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Frank Vogel outlined his main offensive philosophy for this season: Spacing the floor around LeBron James and Anthony Davis

Frank Vogel understands basketball.

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NBA: Los Angeles Lakers-Press Conference Jayne Kamin-Oncea-USA TODAY Sports

Last summer, the Los Angeles Lakers deviated from an age-old tradition of surrounding LeBron James with shooters. Unsurprisingly, that experiment fell apart almost immediately and by the time the team recognized the problem, it was too late.

This summer, the Lakers decided not to tempt fate a second time and added three players that have shot at least 40 percent from behind the 3-point line for their career: Danny Green, Troy Daniels and Quinn Cook. Jared Dudley, a career 39.2 percent 3-point shooter, just missed the cut.

The Lakers’ decision to surround James and his new superstar teammate, Anthony Davis, with shooters was influenced by newly-hired head coach Frank Vogel, who told Kyle Goon of the OC Register that constructing the roster was fairly simple:

Vogel was influenced by James’ Miami teams, with whom he sparred twice in the Eastern Conference Finals. He started evolving during his two-year tenure in Orlando, he said.

“It’s a simple concept, put shooters around elite offensive talents and you are going to be pretty good because your guys are either going to score or they’re going to find shooters on the weak side,” he said. “That’s the way our roster has been set up and built and we got an army of guys on that weak side that can punish either with the three or making plays off the bounce.”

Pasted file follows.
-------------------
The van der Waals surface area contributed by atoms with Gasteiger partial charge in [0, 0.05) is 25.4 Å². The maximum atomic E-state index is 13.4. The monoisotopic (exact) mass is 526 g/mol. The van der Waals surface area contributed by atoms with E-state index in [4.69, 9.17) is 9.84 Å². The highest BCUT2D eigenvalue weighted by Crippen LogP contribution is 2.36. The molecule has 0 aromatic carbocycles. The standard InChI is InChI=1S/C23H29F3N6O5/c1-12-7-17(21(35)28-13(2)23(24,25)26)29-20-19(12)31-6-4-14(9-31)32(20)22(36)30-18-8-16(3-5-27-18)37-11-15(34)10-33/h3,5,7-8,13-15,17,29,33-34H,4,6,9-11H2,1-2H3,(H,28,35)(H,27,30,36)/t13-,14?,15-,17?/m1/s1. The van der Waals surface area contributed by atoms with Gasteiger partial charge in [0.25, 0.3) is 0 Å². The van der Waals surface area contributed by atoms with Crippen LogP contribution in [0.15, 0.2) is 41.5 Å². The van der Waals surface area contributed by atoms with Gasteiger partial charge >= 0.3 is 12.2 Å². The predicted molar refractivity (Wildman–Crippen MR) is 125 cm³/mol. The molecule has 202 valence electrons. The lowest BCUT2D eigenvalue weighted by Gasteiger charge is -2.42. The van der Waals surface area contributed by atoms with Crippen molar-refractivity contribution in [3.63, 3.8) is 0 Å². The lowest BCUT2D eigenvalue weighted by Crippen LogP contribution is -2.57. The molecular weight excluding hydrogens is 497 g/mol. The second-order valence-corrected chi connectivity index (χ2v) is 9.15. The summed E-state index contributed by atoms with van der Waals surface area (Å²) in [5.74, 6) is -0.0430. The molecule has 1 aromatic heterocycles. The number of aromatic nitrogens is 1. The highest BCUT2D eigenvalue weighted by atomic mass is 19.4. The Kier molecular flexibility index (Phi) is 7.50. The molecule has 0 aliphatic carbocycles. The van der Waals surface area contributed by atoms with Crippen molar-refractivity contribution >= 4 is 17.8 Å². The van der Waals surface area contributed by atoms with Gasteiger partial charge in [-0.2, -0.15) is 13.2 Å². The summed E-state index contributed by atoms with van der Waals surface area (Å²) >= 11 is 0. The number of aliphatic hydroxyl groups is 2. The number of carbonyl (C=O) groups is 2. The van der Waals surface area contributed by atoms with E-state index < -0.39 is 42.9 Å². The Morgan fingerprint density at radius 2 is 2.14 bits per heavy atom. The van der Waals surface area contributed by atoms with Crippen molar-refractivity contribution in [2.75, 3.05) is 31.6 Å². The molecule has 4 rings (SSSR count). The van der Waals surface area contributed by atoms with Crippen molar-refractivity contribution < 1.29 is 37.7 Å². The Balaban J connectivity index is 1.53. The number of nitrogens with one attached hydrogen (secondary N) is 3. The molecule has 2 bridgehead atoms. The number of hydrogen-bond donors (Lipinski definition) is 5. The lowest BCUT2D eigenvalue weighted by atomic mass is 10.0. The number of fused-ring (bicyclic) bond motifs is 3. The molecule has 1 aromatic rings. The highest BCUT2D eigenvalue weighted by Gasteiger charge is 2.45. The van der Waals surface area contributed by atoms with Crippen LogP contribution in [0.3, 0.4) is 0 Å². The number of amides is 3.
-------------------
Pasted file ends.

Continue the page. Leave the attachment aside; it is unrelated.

The roster would have looked a little different had the Lakers signed Kawhi Leonard, but Vogel said he’s happy with the work the front office did in the aftermath of Leonard’s league-shifting decision to sign with the LA Clippers:

Vogel echoed an earlier sentiment from Rob Pelinka: Though the team had hoped to land Kawhi Leonard in free agency, they had done advance work to protect themselves for Leonard’s eventual decision to join the Clippers. Vogel said he had been comfortable with either scenario, and the way the roster worked out, he thought Pelinka and the front office had done well to assemble a competent cast for James and Davis relatively late into free agency.

“We felt good about adding players that will star in their roles around AD and LeBron,” he said. “The guys that we had all lined up are all going to come in and play their part and we feel just as good about our opportunity to compete for a championship now.”

The Lakers now have two stars in place and a handful of players that complement their stars well, which should be enough for them to compete for the top spot in the Western Conference next season. They might have more growing pains in the beginning than the Clippers, Utah Jazz, Denver Nuggets and Portland Trail Blazers, who kept most of their core intact, but they should be ready to go when the postseason rolls around.

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